With fresh snow lying on the hills not so far from the reserve, it is a relief to us that the loch is thawing a little more each day. It seems to be a relief to the birds as well, with the site looking busy again now. Spring is definitely on its way, with signs including the return of gadwall, shoveler and tufted duck within the last week. Although there are still plenty of mallard around, many are pairing up now and beginning to see off the other couples. The mute swans are also noteably in pairs, and a few greylags remind me that it won't be long before they are settling onto nests.
Waders are returning to the area, about 20 oystercatchers have been on the ice in the last few days, and a flock of around 150 lapwing flew over, with a few of them settling for a while.
Snowdrops popping up around the site and trees coming into bud confirm the arrival of spring, but winter hasn't lost its grip yet though. Around 60 whooper swans now seem to be roosting and feeding on the reserve and taking full advantage of the extremely high water levels and moving freely over the marsh from swamp lochan. The smew is still hanging about, showing nicely in front of the Gullery hide this morning and apparently the bittern was seen again yesterday, although today it was doing a very good job of hiding as usual. Goldeneye and goosander are still about also, with large flocks of teal, and a few wigeon.
Today has been such a wonderful day at the reserve, one of those days that just excites me!
The loch is still frozen, although there are some growing areas of open water, but the sun had some warmth today, and you could almost watch the remains of Monday's snow melt away. The loch is quite quiet still, although the Smew is still showing well in front of Swamp hide, and there are a few more mute swans around again. The number of mallard and teal are low, and there are no wigeon around at the moment.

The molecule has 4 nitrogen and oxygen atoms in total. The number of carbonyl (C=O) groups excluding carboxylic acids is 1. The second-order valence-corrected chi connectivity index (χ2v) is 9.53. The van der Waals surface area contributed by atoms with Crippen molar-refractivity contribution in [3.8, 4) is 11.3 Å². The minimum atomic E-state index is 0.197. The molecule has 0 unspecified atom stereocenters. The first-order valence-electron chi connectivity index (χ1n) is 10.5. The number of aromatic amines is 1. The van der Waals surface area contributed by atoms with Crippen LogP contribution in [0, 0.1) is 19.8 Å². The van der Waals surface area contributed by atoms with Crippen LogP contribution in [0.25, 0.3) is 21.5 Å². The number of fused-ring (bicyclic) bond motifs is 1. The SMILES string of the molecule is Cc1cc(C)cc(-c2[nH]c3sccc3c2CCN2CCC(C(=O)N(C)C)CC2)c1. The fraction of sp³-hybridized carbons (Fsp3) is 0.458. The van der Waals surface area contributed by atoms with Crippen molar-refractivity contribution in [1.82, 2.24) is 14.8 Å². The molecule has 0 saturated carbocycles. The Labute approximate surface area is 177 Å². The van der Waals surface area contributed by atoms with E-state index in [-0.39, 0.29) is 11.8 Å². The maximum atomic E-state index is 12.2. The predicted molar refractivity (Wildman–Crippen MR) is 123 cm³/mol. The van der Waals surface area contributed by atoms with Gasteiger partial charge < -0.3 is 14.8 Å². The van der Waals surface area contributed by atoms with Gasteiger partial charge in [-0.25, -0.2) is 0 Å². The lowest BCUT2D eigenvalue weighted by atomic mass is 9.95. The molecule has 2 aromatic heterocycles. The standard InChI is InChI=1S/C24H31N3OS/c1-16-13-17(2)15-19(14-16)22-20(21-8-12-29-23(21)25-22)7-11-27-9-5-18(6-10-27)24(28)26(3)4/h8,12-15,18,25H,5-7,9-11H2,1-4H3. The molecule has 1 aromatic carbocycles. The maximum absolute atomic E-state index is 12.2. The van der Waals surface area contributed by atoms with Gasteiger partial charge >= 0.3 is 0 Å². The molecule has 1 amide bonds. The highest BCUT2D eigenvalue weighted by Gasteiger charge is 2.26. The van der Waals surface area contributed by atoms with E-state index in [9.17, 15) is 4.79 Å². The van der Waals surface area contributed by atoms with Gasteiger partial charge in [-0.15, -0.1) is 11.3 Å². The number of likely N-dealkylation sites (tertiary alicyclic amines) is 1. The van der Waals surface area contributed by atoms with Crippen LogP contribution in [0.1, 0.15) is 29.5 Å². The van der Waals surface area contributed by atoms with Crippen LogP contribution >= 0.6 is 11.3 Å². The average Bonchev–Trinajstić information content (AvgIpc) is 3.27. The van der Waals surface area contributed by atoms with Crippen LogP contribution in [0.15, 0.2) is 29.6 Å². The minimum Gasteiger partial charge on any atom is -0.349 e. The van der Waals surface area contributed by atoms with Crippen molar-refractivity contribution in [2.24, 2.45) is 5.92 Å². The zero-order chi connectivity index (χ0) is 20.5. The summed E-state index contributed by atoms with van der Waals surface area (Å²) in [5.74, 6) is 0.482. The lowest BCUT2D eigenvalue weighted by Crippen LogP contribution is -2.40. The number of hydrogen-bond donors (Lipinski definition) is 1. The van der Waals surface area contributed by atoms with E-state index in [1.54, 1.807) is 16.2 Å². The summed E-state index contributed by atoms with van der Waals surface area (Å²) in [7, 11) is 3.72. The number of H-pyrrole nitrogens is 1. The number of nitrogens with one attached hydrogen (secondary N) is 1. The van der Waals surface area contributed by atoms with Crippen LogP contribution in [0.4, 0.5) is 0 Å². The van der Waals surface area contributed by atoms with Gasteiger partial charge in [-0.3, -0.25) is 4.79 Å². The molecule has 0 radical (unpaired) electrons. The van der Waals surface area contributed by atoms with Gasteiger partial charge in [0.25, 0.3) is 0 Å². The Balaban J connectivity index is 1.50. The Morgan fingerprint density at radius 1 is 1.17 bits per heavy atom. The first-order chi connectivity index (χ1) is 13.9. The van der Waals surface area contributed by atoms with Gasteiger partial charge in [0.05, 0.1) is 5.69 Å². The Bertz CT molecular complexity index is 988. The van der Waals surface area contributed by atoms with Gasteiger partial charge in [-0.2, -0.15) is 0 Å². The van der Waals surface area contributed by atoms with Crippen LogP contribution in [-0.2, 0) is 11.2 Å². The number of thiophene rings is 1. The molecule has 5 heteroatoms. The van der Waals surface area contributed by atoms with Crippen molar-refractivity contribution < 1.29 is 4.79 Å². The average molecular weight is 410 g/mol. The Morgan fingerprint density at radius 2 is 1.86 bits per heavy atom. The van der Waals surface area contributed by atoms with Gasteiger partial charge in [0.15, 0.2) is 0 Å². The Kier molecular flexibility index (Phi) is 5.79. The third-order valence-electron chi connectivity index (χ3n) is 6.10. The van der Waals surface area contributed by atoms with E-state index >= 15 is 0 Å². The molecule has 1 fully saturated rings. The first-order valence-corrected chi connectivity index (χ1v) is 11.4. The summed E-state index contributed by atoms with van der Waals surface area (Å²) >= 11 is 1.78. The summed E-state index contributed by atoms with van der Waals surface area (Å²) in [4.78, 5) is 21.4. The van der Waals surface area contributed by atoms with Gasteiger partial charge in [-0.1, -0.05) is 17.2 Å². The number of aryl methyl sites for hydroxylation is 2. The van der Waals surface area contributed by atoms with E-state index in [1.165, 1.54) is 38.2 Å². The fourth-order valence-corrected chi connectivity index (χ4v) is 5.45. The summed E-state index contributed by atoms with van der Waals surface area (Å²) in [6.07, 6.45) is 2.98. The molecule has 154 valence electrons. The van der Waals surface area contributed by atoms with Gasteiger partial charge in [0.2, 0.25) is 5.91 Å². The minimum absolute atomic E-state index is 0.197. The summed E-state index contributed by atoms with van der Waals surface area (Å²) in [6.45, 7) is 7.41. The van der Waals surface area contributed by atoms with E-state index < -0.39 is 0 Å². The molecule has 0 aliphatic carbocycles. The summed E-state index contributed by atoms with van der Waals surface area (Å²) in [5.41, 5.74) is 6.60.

The birds in the woodland certainly think spring is on the way, and as we were working on repairing the path after the winter weather we were encouraged by the singing great tits, coal tits and robins, with an occasional 'chip' from the woodpeckers - beautiful sounds, full of promise of what is still to come.
I believe the red squirrel has been about, consequently I have moved some of the feeders to the carpark area, seems to have been a popular move with many of the birds.
I have also been told of some good sightings of otter at the weekend, and there was a female hen harrier seen yesterday. Unfortunately there has been no sign of the bittern in the last couple of weeks, but I'm sure it must there somewhere.
There has been a report this morning that the red-head smew which has been around the area this winter is back at Kinnordy.
Although there is still plenty of ice, this warmer weather (and rain today) is helping small areas to open up, and a variety of wildfowl are in the area just waiting to return to the loch!